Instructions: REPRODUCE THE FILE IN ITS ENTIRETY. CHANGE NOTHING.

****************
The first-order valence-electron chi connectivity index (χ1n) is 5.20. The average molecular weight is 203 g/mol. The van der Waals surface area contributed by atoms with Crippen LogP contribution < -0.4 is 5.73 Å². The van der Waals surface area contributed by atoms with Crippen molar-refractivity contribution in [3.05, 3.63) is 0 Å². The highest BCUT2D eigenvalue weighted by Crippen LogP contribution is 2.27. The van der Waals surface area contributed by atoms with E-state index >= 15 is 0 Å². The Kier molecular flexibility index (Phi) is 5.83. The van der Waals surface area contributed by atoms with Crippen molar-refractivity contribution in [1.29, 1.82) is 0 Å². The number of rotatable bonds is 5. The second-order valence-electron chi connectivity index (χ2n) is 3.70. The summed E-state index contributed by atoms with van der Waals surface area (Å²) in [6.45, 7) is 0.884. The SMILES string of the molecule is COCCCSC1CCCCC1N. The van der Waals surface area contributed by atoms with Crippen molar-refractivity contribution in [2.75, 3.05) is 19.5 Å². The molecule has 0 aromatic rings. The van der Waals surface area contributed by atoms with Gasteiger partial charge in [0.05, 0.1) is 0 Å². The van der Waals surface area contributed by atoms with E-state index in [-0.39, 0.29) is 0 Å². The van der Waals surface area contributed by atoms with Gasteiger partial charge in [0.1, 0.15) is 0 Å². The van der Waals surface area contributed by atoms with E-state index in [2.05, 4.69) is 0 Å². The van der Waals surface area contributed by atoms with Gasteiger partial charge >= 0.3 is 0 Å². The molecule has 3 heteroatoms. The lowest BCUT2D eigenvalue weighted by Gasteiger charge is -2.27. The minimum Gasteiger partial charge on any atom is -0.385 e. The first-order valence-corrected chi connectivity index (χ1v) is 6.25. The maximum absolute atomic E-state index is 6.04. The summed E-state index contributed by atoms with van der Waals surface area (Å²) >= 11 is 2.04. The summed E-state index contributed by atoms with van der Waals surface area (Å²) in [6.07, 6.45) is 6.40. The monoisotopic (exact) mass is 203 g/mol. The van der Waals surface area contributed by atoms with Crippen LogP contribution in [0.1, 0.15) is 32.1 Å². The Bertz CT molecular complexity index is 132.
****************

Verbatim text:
The first-order valence-electron chi connectivity index (χ1n) is 5.20. The average molecular weight is 203 g/mol. The van der Waals surface area contributed by atoms with Crippen LogP contribution < -0.4 is 5.73 Å². The van der Waals surface area contributed by atoms with Crippen molar-refractivity contribution in [3.05, 3.63) is 0 Å². The highest BCUT2D eigenvalue weighted by Crippen LogP contribution is 2.27. The van der Waals surface area contributed by atoms with E-state index >= 15 is 0 Å². The Kier molecular flexibility index (Phi) is 5.83. The van der Waals surface area contributed by atoms with Crippen molar-refractivity contribution in [1.29, 1.82) is 0 Å². The number of rotatable bonds is 5. The second-order valence-electron chi connectivity index (χ2n) is 3.70. The summed E-state index contributed by atoms with van der Waals surface area (Å²) in [6.45, 7) is 0.884. The SMILES string of the molecule is COCCCSC1CCCCC1N. The van der Waals surface area contributed by atoms with Crippen molar-refractivity contribution in [2.75, 3.05) is 19.5 Å². The molecule has 0 aromatic rings. The van der Waals surface area contributed by atoms with Gasteiger partial charge in [0.05, 0.1) is 0 Å². The van der Waals surface area contributed by atoms with E-state index in [-0.39, 0.29) is 0 Å². The van der Waals surface area contributed by atoms with Gasteiger partial charge in [0.1, 0.15) is 0 Å². The van der Waals surface area contributed by atoms with E-state index in [2.05, 4.69) is 0 Å². The van der Waals surface area contributed by atoms with Gasteiger partial charge >= 0.3 is 0 Å². The molecule has 3 heteroatoms. The lowest BCUT2D eigenvalue weighted by Gasteiger charge is -2.27. The minimum Gasteiger partial charge on any atom is -0.385 e. The first-order valence-corrected chi connectivity index (χ1v) is 6.25. The maximum absolute atomic E-state index is 6.04. The summed E-state index contributed by atoms with van der Waals surface area (Å²) >= 11 is 2.04. The summed E-state index contributed by atoms with van der Waals surface area (Å²) in [6.07, 6.45) is 6.40. The monoisotopic (exact) mass is 203 g/mol. The van der Waals surface area contributed by atoms with Crippen LogP contribution in [0.1, 0.15) is 32.1 Å². The Bertz CT molecular complexity index is 132.